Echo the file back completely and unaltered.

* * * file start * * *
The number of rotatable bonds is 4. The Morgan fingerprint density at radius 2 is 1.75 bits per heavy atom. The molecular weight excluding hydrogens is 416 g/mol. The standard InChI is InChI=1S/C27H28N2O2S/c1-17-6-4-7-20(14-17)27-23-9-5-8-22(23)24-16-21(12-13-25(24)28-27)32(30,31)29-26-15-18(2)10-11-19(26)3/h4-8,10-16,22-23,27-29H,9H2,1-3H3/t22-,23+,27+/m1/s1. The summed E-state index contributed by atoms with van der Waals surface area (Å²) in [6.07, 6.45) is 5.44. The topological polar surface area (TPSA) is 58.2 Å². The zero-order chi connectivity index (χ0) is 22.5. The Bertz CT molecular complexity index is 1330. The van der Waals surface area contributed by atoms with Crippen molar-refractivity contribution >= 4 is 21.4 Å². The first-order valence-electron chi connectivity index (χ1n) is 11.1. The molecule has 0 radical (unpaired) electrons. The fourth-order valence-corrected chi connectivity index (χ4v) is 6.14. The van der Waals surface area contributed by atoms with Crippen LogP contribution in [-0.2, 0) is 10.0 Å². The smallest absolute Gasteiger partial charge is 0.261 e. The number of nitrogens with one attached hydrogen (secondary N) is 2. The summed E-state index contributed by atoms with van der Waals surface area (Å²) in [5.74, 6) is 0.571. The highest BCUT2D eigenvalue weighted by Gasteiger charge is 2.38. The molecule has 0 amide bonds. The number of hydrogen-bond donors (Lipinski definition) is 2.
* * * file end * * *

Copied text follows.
The number of rotatable bonds is 4. The Morgan fingerprint density at radius 2 is 1.75 bits per heavy atom. The molecular weight excluding hydrogens is 416 g/mol. The standard InChI is InChI=1S/C27H28N2O2S/c1-17-6-4-7-20(14-17)27-23-9-5-8-22(23)24-16-21(12-13-25(24)28-27)32(30,31)29-26-15-18(2)10-11-19(26)3/h4-8,10-16,22-23,27-29H,9H2,1-3H3/t22-,23+,27+/m1/s1. The summed E-state index contributed by atoms with van der Waals surface area (Å²) in [6.07, 6.45) is 5.44. The topological polar surface area (TPSA) is 58.2 Å². The zero-order chi connectivity index (χ0) is 22.5. The Bertz CT molecular complexity index is 1330. The van der Waals surface area contributed by atoms with Crippen molar-refractivity contribution >= 4 is 21.4 Å². The first-order valence-electron chi connectivity index (χ1n) is 11.1. The molecule has 0 radical (unpaired) electrons. The fourth-order valence-corrected chi connectivity index (χ4v) is 6.14. The van der Waals surface area contributed by atoms with Crippen LogP contribution in [-0.2, 0) is 10.0 Å². The smallest absolute Gasteiger partial charge is 0.261 e. The number of nitrogens with one attached hydrogen (secondary N) is 2. The summed E-state index contributed by atoms with van der Waals surface area (Å²) in [5.74, 6) is 0.571. The highest BCUT2D eigenvalue weighted by Gasteiger charge is 2.38. The molecule has 0 amide bonds. The number of hydrogen-bond donors (Lipinski definition) is 2.